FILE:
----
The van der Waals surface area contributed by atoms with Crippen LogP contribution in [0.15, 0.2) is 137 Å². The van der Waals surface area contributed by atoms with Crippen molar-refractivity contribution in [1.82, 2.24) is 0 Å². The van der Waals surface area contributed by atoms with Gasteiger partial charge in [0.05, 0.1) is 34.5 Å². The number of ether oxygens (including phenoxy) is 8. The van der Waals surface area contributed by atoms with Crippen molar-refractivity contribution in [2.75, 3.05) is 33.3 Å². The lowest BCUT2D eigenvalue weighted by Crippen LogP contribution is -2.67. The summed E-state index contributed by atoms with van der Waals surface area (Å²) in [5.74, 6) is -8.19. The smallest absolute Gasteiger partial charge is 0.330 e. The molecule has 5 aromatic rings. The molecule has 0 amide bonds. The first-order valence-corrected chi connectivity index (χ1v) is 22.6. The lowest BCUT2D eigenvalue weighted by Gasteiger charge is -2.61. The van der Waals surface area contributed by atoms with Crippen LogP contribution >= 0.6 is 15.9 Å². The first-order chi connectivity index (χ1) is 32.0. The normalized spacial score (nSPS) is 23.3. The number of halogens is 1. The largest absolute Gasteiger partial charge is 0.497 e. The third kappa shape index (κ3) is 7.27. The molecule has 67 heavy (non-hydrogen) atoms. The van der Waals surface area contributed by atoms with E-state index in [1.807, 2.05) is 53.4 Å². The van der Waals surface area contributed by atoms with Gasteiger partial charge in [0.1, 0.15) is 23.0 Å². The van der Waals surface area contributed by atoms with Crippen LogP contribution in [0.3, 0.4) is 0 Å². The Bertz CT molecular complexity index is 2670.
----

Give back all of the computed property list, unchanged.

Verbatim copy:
The van der Waals surface area contributed by atoms with Crippen LogP contribution in [0.15, 0.2) is 137 Å². The van der Waals surface area contributed by atoms with Crippen molar-refractivity contribution in [1.82, 2.24) is 0 Å². The van der Waals surface area contributed by atoms with Gasteiger partial charge in [0.05, 0.1) is 34.5 Å². The number of ether oxygens (including phenoxy) is 8. The van der Waals surface area contributed by atoms with Crippen molar-refractivity contribution in [2.75, 3.05) is 33.3 Å². The lowest BCUT2D eigenvalue weighted by Crippen LogP contribution is -2.67. The summed E-state index contributed by atoms with van der Waals surface area (Å²) in [5.74, 6) is -8.19. The smallest absolute Gasteiger partial charge is 0.330 e. The molecule has 5 aromatic rings. The molecule has 0 amide bonds. The first-order valence-corrected chi connectivity index (χ1v) is 22.6. The lowest BCUT2D eigenvalue weighted by Gasteiger charge is -2.61. The van der Waals surface area contributed by atoms with Crippen LogP contribution >= 0.6 is 15.9 Å². The first-order chi connectivity index (χ1) is 32.0. The normalized spacial score (nSPS) is 23.3. The number of halogens is 1. The largest absolute Gasteiger partial charge is 0.497 e. The third kappa shape index (κ3) is 7.27. The molecule has 67 heavy (non-hydrogen) atoms. The van der Waals surface area contributed by atoms with E-state index in [1.807, 2.05) is 53.4 Å². The van der Waals surface area contributed by atoms with Gasteiger partial charge in [0.1, 0.15) is 23.0 Å². The van der Waals surface area contributed by atoms with Crippen LogP contribution in [0.3, 0.4) is 0 Å². The Bertz CT molecular complexity index is 2670.